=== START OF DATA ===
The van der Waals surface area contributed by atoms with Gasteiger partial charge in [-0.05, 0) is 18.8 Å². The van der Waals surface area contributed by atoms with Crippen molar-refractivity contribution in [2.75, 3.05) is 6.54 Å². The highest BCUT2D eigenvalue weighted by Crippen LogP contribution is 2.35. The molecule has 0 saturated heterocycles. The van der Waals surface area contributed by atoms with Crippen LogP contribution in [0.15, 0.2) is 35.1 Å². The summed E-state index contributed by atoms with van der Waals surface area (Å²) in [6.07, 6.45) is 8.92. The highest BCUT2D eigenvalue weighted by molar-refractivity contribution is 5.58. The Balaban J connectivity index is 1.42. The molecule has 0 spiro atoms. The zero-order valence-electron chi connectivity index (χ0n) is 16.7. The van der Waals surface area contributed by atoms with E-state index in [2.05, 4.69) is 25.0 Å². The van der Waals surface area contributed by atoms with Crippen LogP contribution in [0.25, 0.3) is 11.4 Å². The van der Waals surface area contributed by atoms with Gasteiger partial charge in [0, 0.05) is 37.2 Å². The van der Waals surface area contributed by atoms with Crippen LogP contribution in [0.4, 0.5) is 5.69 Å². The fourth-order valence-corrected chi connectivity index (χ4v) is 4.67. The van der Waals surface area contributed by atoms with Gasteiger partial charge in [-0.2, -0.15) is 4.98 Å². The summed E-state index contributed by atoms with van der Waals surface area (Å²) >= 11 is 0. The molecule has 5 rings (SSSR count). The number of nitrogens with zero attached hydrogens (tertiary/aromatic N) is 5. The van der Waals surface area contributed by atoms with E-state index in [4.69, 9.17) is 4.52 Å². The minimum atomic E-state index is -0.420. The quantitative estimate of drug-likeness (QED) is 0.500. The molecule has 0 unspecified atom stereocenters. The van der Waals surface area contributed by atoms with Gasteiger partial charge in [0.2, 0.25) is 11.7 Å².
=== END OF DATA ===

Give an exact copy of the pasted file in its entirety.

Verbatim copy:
The van der Waals surface area contributed by atoms with Gasteiger partial charge in [-0.05, 0) is 18.8 Å². The van der Waals surface area contributed by atoms with Crippen molar-refractivity contribution in [2.75, 3.05) is 6.54 Å². The highest BCUT2D eigenvalue weighted by Crippen LogP contribution is 2.35. The molecule has 0 saturated heterocycles. The van der Waals surface area contributed by atoms with Crippen LogP contribution in [0.15, 0.2) is 35.1 Å². The summed E-state index contributed by atoms with van der Waals surface area (Å²) in [6.07, 6.45) is 8.92. The highest BCUT2D eigenvalue weighted by molar-refractivity contribution is 5.58. The Balaban J connectivity index is 1.42. The molecule has 0 spiro atoms. The zero-order valence-electron chi connectivity index (χ0n) is 16.7. The van der Waals surface area contributed by atoms with E-state index in [2.05, 4.69) is 25.0 Å². The van der Waals surface area contributed by atoms with Crippen LogP contribution in [0.25, 0.3) is 11.4 Å². The van der Waals surface area contributed by atoms with Gasteiger partial charge in [0, 0.05) is 37.2 Å². The van der Waals surface area contributed by atoms with Crippen LogP contribution in [0.4, 0.5) is 5.69 Å². The fourth-order valence-corrected chi connectivity index (χ4v) is 4.67. The van der Waals surface area contributed by atoms with Gasteiger partial charge in [-0.2, -0.15) is 4.98 Å². The summed E-state index contributed by atoms with van der Waals surface area (Å²) >= 11 is 0. The molecule has 5 rings (SSSR count). The number of nitrogens with zero attached hydrogens (tertiary/aromatic N) is 5. The van der Waals surface area contributed by atoms with E-state index in [4.69, 9.17) is 4.52 Å². The minimum atomic E-state index is -0.420. The quantitative estimate of drug-likeness (QED) is 0.500. The molecule has 0 unspecified atom stereocenters. The van der Waals surface area contributed by atoms with Gasteiger partial charge in [0.2, 0.25) is 11.7 Å².